In Photoshop User magazine, we had been doing product reviews for many years, but we had to rely on contacting companies and getting them to send us product shots to use alongside their reviews. The quality ran from top notch to terrible; from high res to low res, and usually they had to ship them to us via mail or UPS, and that often delayed the magazine from going to press. We finally got to point where we realized we needed to be taking our own product shots for the magazine in-house, but I had never used studio lighting (only flash), and only then for shooting portraits, so I had no idea how to set up a product photography studio, let alone take the shots, but I knew Jim, and that’s who I called.
Jim, and his soon-to-be bride, the wonderful and talented Helene Glassman (a well known, highly respected portrait photographer herself), flew down to Tampa to our headquarters for the day; took me out to buy the materials we needed; came back and set it all up, and in one day literally built a small product photography studio, and then taught me how to light and shoot products for the magazine. This tiny table-top studio was built right on the other side of the wall of my office; using the first studio lights I ever owned. While it didn’t look fancy, or cost a lot, the product photos came out great, and it transformed the quality of our reviews in the magazine overnight, and we wound up doing so much more for the magazine with that tiny little studio; from artwork for feature stories, to shots for ads and for our mailers. After getting the studio up and running, Jim and Helene spent the rest of the day, and into the night, teaching me portrait lighting; Helene teaching me posing techniques, and Jim talking me through all the settings in the camera.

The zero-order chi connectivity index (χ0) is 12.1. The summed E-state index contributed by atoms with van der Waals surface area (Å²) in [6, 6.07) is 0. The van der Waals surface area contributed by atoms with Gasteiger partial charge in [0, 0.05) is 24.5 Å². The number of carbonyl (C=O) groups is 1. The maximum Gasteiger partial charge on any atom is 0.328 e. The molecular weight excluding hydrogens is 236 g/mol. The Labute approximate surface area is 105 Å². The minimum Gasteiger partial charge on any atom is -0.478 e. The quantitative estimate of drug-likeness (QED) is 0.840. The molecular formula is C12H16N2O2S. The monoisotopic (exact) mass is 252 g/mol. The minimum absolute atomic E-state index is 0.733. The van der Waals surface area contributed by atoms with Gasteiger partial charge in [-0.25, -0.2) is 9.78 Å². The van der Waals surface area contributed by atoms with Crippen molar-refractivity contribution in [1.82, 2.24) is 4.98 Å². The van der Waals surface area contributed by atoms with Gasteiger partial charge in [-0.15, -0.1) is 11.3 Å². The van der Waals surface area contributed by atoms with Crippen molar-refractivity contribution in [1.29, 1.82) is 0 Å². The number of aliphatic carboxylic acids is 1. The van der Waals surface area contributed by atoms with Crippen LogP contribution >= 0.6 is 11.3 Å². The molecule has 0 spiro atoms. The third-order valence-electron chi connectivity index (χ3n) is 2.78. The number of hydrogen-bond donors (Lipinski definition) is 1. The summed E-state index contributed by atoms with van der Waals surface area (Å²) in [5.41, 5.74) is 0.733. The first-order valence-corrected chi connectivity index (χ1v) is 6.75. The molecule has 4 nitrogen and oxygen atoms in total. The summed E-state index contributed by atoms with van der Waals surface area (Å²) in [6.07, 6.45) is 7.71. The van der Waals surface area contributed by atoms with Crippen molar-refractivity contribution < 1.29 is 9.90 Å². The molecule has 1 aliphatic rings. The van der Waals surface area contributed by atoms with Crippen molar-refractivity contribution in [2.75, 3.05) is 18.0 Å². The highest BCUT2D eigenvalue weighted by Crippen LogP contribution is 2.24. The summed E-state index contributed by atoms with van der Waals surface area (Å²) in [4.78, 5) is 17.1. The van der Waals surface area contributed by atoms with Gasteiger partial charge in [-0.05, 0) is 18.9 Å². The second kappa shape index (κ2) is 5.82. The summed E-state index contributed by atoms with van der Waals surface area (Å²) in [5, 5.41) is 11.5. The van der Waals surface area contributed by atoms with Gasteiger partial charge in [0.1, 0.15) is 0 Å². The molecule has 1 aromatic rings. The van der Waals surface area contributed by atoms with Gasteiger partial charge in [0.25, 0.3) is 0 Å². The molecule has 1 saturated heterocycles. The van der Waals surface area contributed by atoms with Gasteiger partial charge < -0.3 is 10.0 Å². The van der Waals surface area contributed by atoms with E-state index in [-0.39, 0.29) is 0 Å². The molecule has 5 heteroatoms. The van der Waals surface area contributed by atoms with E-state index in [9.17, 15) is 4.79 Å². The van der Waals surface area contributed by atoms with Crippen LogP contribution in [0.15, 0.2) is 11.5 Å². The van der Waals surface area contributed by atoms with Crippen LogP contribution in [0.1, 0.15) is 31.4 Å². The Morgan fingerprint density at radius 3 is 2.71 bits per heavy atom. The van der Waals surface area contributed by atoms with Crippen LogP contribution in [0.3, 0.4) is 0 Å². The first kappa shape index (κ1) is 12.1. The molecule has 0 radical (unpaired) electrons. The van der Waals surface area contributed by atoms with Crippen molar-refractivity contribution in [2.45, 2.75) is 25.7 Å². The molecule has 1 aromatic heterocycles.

I just couldn’t get over that they would do that for me. All on their own time, all on their own dime, and they never asked for a penny in return. They were so patient, and answered my every question. As I stepped on stage two days ago in Dallas, Texas to teach 250+ photographers how to light and shoot a portrait, just an hour after learning the heartbreaking news that Jimmy had passed away, it wasn’t at all lost on me that I wouldn’t even be able to stand on that stage teaching portrait lighting at all, if it weren’t for Jim, and Helene, and that day. I’ve written bestselling books, taught numerous online courses, and done many live workshops on studio lighting (this was my 2nd year of teaching a Studio Lighting Master Class at Photo Plus Expo in New York, and speaking about studio lighting in Canon’s expo booth), and that’s all from the seeds Jim planted that day.